EU-backed aid to boost Nigeria’s renewable energy infrastructure

Out-Law News | 30 Jul 2014 | 3:22 pm | 1 min. read

A multi-million euro package of financial aid to help develop Nigeria’s renewable energy infrastructure has been announced by the European Commission, in partnership with the World Bank and the German agency for international cooperation (GIZ).

The Commission said the €27m in aid formed part of a newly-launched programme, ‘Energising Access to Sustainable Energy (EASE)’. The World Bank is contributing more than €4,6m to the total and GIZ is contributing €9m.

As part of the programme, the Commission said it will help Nigeria develop business plans to “demonstrate the commercial viability of small-scale gas resources”.

The Commission also wants to cut carbon dioxide emissions by promoting reduced gas flaring in Nigeria, which the Commission said is the second largest gas flaring nation in the world.

The EASE programme recognised the “fundamental link between energy and development” in focusing aid on “the most strategic and growth-oriented sectors, including energy”, the Commission said.

According to the Commission, the European Union is the biggest donor to energy-related projects worldwide and has invested more than €2 billion over the last five years on energy schemes in developing countries and more than €1bn on improving the state of the energy sector in Africa.

Nigerian minister of power Chinedu Nebo said the new aid would help the National Power Training Institute of Nigeria address “training gaps” for engineers from traditional power sectors and given them the skills needed to work on renewable energy projects including wind, solar and biomass.

Nebo said the government was committed to supporting economic growth by improving the reliability and efficiency of electricity supplies to the country’s growing commercial services sector as well as improving the day-to-day lives of citizens.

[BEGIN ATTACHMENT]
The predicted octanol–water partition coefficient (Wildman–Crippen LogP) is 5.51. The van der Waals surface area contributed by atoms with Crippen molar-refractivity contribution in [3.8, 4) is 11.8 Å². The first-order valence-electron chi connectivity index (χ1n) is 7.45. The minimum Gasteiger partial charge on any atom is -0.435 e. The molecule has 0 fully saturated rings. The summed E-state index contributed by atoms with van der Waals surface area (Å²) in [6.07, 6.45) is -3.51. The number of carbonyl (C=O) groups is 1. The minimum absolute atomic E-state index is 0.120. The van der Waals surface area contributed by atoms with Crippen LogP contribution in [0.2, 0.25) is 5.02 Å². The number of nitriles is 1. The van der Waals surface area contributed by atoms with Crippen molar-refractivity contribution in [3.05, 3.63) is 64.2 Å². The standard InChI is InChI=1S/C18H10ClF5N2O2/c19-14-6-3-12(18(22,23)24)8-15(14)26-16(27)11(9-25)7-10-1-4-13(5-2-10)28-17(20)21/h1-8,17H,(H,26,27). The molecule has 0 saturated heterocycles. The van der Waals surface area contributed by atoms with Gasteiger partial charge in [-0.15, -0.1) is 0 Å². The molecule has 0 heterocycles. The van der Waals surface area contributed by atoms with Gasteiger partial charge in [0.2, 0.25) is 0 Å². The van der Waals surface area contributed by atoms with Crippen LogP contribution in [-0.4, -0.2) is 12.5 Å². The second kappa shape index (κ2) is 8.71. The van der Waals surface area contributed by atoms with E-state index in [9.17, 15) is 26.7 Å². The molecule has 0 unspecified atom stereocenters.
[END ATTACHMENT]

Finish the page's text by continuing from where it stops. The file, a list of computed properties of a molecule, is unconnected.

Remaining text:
GIZ programme director Daniel Werner said his agency’s technical cooperation was in line with the Nigerian government’s ‘Transformation Agenda’, which is a national blueprint for priority infrastructure programmes up to 2015 (27-page / 5.06 MB PDF).

Under the blueprint, the total proposed investment envisaged in the power sector is nearly 2,000 trillion Nigerian naira (NGN) ($12bn), including power generation, transmission, distribution and “alternative energy”. The strategy also calls for the establishment of “a deregulated and competitive electric power sector to attract foreign and local investments”.

Werner said GIZ had already identified 10 pilot programmes to boost the use of solar power projects in regions across Nigeria and in the north in particular.

In April 2014, the World Bank approved a Country Partnership Strategy (CPS) for Nigeria over the next three years to increase its development assistance to the country to about $2bn per year through the International Development Association and International Bank for Reconstruction and Development (IBRD) financing.

The bank said the new CPS introduced a change in the country’s borrowing status after Nigeria was declared creditworthy for IBRD financing in 2013.

World Bank task team leader for the CPS Indira Konjhodzic said: “The bulk of the financing programme will focus on increasing installed power generation and transmission capacity and improving the efficiency and governance of electricity delivery.”